There is a "standard model" of modern cosmology, which is based upon Albert Einstein's theory of gravity: General Relativity, and a few (well educated) guesses as to the shape and content of the universe; it is also assumed that we do not occupy any "special" place in the universe. This picture (gravity theory plus shape plus content) produces highly testable predictions. These predictions have been rigoriously tested over the past few years. In March of this year, an ESA space mission, Planck, released its data.
The data concreted our suspicions: our simple model of a universe made from substances we can see is completely wrong. The observations have firmly established that the universe has a substantial "dark side". There are two main components of the "dark side" of our universe: dark matter and dark energy. My main focus (in my research & this talk) will be on dark energy.
Dark energy is an incredibly mysterious substance: it seems to be causing the universe to accelerate in its expansion. This means that the dark energy acts like an "anti-gravity" substance. Even more bizzarely, about 70% of the total content of the universe must be made of this anti-gravity.
As a scientific community, we have absolutely no idea whats actually going on. Being honest about it, the dark side is nothing more than a "cosmic fudge factor". We have realized that the simple picture is wrong, and we vaguely understand how to modify the mathematics, but we do not understand the physical origin of these modifications.
Saying that, there are many thoughts and theories. All of these challenge the fundamental assumptions which went into the "standard cosmology" cookbook. Maybe there really is a substantial amount of anti-gravity in the universe. Perhaps we live in a special place in the universe. Or, maybe, Einstein's General Relativity theory breaks down (in which case we talk of "modified gravity" theories). The break-down of GR could be similar to the break-down of Newton's theory of gravity in the vicinity of the Sun, in its inability to correctly predict the orbit of Mercury (without resorting to inventing planet Vulcan).
Whatever the cause, our understanding of the nature of our universe: the nature of matter, and the nature of gravity, has to be rewritten.
This talk will give an overview of our cosmological picture: its successes and failures. It will present and explain some of the state-of-the-art observations of our universe, as well as movies of simulations performed on supercomputers.
Tuesday 9 July 2013
The formation of stars, planets and our astrochemical heritage
Paola Caselli will discuss where and how stars form and what astronomers observe to study these regions. She will show that organic molecules are the best tools to study star forming regions. Such molecules are the building blocks of prebiotic material, so they allow us also to investigate the initial steps toward life.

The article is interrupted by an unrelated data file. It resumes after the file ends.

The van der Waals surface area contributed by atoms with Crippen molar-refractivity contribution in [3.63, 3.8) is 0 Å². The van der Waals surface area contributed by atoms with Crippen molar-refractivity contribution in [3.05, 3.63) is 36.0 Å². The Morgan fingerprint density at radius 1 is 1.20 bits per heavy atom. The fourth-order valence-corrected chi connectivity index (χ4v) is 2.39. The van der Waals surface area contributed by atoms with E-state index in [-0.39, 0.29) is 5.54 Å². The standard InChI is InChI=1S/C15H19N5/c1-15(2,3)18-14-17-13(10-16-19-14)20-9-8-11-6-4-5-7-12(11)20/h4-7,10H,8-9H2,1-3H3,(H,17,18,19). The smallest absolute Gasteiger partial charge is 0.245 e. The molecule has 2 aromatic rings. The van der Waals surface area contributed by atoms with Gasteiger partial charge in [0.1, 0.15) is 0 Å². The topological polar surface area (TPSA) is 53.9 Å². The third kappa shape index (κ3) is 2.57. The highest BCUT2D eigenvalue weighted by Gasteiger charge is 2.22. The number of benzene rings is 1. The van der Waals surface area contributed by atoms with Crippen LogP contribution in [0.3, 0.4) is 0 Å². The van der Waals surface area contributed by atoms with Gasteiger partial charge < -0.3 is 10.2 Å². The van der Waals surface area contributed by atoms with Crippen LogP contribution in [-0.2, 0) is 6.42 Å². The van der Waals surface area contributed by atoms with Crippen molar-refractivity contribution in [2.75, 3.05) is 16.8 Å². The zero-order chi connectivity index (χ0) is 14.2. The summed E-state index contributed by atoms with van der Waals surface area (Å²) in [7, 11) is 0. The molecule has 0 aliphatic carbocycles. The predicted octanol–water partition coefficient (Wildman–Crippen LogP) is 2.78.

Paola Caselli is a Professor within the Astrophysics Group of the School of Physics & Astronomy at the University of Leeds. Her research interests include: astrochemistry; galactic and extragalactic star and planet formation; molecular astrophysics; astrobiology
Tuesday 11th June 2013
Experiments in Time (medieval clocks)
This story, of testing clocks in Salisbury Cathedral and the British Museum, making replica clock parts and data analysis, is a story about much more than just clocks. Clocks are the entry point for a deep and fascinating story of our technically minded ancestors. It tells of experimental archaeology into the history of machines to keep time and of our medieval predecessors’ use of mathematics to create brilliant instruments.
Tuesday 14th May 2013
Is military involvement with science undermining our security?
Stuart Parkinson, Scientists for Global Responsibility
Throughout history, militaries have made use of scientific and technical expertise to try to achieve 'operational advantage' in order to win wars. But technological developments since the industrial revolution have led to an exponential increase in the destructive power of weapons, with thermonuclear weapons able to kill millions (if not more) in a matter of hours. As civilian casualties in war have rapidly increased, some arms research has been diverted to try to develop 'precision weapons'. But is this not missing the point? Especially now that hugely destructive weapons are available, shouldn't the focus be on using science to help us understand better the roots of conflict and tackling those problems before wars break out? This is especially urgent as global environmental and resource problems - which can be key drivers of conflict - rapidly get worse.
Tuesday 9th April 2013
Childhood Obesity in Leeds – Implications for Policy
Obesity is not a new phenomenon, but what is surprising is the increase in its prevalence in virtually every country in the world. Media, health experts and researchers talk about a paediatric ‘obesity epidemic’ and it is now recognised as a ‘principal health concern’ in many developed nations. This cafe will focus on two key areas of interest: 1) the measurement and classification of obesity in children and 2) the relationship between socio-economic status and obesity prevalence.
Tuesday 26th February 2013
Radiotherapy: a cornerstone of cancer treatment ... technology for cure in 2013